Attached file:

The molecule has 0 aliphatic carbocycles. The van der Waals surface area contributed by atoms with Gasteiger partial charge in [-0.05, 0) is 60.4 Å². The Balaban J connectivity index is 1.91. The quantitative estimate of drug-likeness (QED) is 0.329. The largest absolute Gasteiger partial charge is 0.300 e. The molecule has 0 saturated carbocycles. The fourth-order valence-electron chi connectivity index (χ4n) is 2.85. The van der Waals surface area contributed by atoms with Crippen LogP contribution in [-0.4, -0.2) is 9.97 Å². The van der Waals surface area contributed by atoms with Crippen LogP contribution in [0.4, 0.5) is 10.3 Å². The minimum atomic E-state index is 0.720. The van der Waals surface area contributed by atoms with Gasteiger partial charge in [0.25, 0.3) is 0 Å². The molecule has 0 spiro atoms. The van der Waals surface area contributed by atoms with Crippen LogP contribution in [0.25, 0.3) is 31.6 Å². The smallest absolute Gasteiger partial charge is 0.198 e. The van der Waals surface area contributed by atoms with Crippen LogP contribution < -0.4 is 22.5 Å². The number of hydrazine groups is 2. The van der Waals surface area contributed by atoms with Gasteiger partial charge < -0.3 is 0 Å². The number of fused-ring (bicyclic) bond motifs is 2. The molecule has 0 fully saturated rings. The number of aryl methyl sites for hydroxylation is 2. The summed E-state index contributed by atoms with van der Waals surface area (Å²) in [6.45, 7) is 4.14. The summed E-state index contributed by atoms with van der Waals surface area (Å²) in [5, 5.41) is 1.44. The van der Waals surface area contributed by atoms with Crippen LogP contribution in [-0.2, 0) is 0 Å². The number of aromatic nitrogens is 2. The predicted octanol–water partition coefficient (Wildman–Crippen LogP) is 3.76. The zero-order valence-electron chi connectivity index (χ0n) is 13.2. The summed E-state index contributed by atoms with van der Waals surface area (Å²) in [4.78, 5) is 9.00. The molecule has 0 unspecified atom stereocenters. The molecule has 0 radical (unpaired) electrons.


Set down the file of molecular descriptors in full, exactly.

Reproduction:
The molecule has 0 aliphatic carbocycles. The van der Waals surface area contributed by atoms with Gasteiger partial charge in [-0.05, 0) is 60.4 Å². The Balaban J connectivity index is 1.91. The quantitative estimate of drug-likeness (QED) is 0.329. The largest absolute Gasteiger partial charge is 0.300 e. The molecule has 0 saturated carbocycles. The fourth-order valence-electron chi connectivity index (χ4n) is 2.85. The van der Waals surface area contributed by atoms with Crippen LogP contribution in [-0.4, -0.2) is 9.97 Å². The van der Waals surface area contributed by atoms with Crippen LogP contribution in [0.4, 0.5) is 10.3 Å². The minimum atomic E-state index is 0.720. The van der Waals surface area contributed by atoms with Gasteiger partial charge in [0.25, 0.3) is 0 Å². The molecule has 0 spiro atoms. The van der Waals surface area contributed by atoms with Crippen LogP contribution in [0.25, 0.3) is 31.6 Å². The smallest absolute Gasteiger partial charge is 0.198 e. The van der Waals surface area contributed by atoms with Crippen LogP contribution < -0.4 is 22.5 Å². The number of hydrazine groups is 2. The van der Waals surface area contributed by atoms with Gasteiger partial charge < -0.3 is 0 Å². The number of fused-ring (bicyclic) bond motifs is 2. The molecule has 0 fully saturated rings. The number of aryl methyl sites for hydroxylation is 2. The summed E-state index contributed by atoms with van der Waals surface area (Å²) in [6.45, 7) is 4.14. The summed E-state index contributed by atoms with van der Waals surface area (Å²) in [5, 5.41) is 1.44. The van der Waals surface area contributed by atoms with Crippen LogP contribution in [-0.2, 0) is 0 Å². The number of aromatic nitrogens is 2. The predicted octanol–water partition coefficient (Wildman–Crippen LogP) is 3.76. The zero-order valence-electron chi connectivity index (χ0n) is 13.2. The summed E-state index contributed by atoms with van der Waals surface area (Å²) in [4.78, 5) is 9.00. The molecule has 0 unspecified atom stereocenters. The molecule has 0 radical (unpaired) electrons.